It is very much a team effort. The officer is responsible for reading the fire and determining the correct strategy (offensive or defensive) and then the best tactical approach for each particular incident. The firefighters that have been tasked should be continually conducting a SAHF assessment before entering the structure and monitoring conditions as they progress. Fire crews working outside the structure should also be looking for indicators that could provide a more complete picture of the fire and likely changes. Relaying the internal and external indicators and any changes that occur helps to build a more accurate profile of the fire. SAHF is part of the overall dynamic risk assessment process that continues until the hazard is removed. JF: How does building construction factor into this evaluation?SR:
Through research in some very diverse locations around the world, I have come to realize that building construction not only has an enormous impact on how a fire develops, but it has a profound impact on what indicators are likely to be present. A classic example is the heat indicators. Brisbane has a sub-tropical climate, and our construction focuses on making the most of our mild winters and staying cool in our hot summer months. It is very common for a fire to reveal its location as the heat is transferred through single-glazed windows and lightly insulated walls and doors. It is not uncommon for the fire to self-ventilate when the windows fail or the fire burns through the ceiling and roof. In very cold climates, the buildings are well-insulated and sealed from cold conditions. In this context, many of what we would consider to be early heat indicators may not be visible from the outside.
Emerging energy-efficient construction techniques that make use of composite-engineered building elements are making it more difficult to identify things like that rate of fire spread and time to collapse. I believe that the skill of reading the fire provides us with an advantage but it is critical to realize that it is only complete if we know all of the key factors. For this reason, we should be reading the fire and the changes and continually reassessing the situation as more information becomes available.
JF: Can you briefly explain what a firefighter should be thinking about tactically with regard to SAHF?SR:
The most obvious outcome of reading the fire is to be able to identify the location of the fire and work out where it will go with or without our intervention. I suppose the key factor that I am trying to determine is whether the fire is fuel-controlled or ventilation-controlled. If a high percentage of the structure’s volume is filled with smoke, and the indicators are telling me we have a ventilation-controlled fire, I know that there is a very high potential for rapid and aggressive fire spread when ventilation (planned or even unplanned) occurs. The tactical ventilation plan must anticipate this and include actions that will minimize this potential and deal with it in a controlled manner. This could include actions like deliberately keeping sections of the structure under-ventilated (anti-ventilation), delaying ventilation until hoselines are in place to cut off the potential fire progression, cooling the gases before opening up, etc.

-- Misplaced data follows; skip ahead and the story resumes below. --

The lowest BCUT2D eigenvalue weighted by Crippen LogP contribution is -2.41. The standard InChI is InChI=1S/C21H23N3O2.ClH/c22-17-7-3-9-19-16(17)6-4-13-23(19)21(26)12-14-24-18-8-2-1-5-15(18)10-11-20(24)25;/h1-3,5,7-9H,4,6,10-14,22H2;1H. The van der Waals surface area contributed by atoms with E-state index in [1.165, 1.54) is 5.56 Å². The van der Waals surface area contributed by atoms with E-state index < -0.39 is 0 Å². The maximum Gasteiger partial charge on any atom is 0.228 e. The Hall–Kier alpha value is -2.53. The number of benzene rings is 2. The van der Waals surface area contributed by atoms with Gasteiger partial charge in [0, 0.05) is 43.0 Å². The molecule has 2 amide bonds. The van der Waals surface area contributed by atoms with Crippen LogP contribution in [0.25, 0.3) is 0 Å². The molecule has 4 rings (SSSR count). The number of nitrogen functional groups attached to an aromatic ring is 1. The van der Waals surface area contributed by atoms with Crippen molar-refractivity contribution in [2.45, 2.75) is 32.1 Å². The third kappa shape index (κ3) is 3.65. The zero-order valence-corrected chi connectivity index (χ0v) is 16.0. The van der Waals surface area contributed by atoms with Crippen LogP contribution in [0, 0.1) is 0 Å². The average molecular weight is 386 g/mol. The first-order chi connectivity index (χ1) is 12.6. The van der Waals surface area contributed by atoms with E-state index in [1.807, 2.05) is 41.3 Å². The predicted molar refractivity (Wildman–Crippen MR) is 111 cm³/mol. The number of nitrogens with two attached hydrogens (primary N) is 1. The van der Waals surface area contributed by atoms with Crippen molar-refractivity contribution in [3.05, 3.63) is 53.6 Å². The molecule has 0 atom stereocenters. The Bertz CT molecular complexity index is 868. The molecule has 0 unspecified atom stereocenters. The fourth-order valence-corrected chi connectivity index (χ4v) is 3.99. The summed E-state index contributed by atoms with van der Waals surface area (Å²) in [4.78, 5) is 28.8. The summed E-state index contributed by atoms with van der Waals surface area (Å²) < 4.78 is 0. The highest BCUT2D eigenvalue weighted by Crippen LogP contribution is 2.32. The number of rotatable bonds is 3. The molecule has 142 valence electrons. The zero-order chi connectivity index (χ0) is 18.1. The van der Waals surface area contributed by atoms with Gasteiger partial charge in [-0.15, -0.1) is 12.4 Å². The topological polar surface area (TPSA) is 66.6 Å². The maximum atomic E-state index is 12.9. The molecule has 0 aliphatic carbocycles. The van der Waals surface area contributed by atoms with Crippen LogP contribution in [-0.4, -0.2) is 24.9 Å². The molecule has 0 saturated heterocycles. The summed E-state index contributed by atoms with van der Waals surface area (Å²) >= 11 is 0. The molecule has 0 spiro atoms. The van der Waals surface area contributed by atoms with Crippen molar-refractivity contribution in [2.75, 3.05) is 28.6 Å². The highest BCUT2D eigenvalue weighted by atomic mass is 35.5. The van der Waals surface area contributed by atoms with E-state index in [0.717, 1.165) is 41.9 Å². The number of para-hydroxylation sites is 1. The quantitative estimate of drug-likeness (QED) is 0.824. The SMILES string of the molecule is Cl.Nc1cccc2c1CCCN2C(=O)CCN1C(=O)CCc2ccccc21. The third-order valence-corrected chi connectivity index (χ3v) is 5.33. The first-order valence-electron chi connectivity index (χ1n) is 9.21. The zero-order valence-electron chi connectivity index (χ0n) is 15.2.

Fuel-controlled fires are less likely to react suddenly after opening up. However, it is still important to have a tactical ventilation plan to remove, confine or dilute this accumulated fuel. Door entry techniques, safe zoning and buffer zoning, PPV and gas-cooling are examples of useful tools and techniques that can be used to advantage in these situations.
Shan Raffel has served as a career firefighter in Brisbane for 28 years. After the line-of-duty death of two colleagues in 1994, and the serious injury of two others from the effects of extreme fire behavior in 1996, he submitted a proposal to study the latest methods for teaching firefighters how to recognize and safely deal with flashover, backdraft and other fire phenomena. As a result of this proposal, he was sent to the United Kingdom and Sweden to study the teaching methods, training facilities and tactical approaches. During the next few years, he gained support and acceptance for these life-saving methods in Australia. After implementing a nationally recognized training program, he went on to work for 12 months with a Swedish Fire Engineer on the design of the carbonaceous fire training structures for the Live Fire Training Academy in Queensland. This provided a fantastic learning opportunity that gave insight into the scientific explanations behind the practical techniques. This foundation has led to ongoing international research and cooperation. Additionally, Raffel is a founding member of the IFIW, which has provided him the opportunity to learn from an incredibly diverse group of international experts who are united by the common goal of using sound scientific research to examine and improve the efficiency and safety of firefighting practices. In 2005, Raffel co-authored “3D Fire Fighting, Training, Tactics and Techniques.” He has lectured at numerous international conferences, and his papers have been translated into several languages, including German, French, Spanish, Malaysian, Croatian and Chinese. In 2010, Raffel was awarded a Churchill Fellowship to study planning, preparation and response to emergencies in tunnels. This 10-week fellowship involved research in the United States, Canada and several locations in Europe.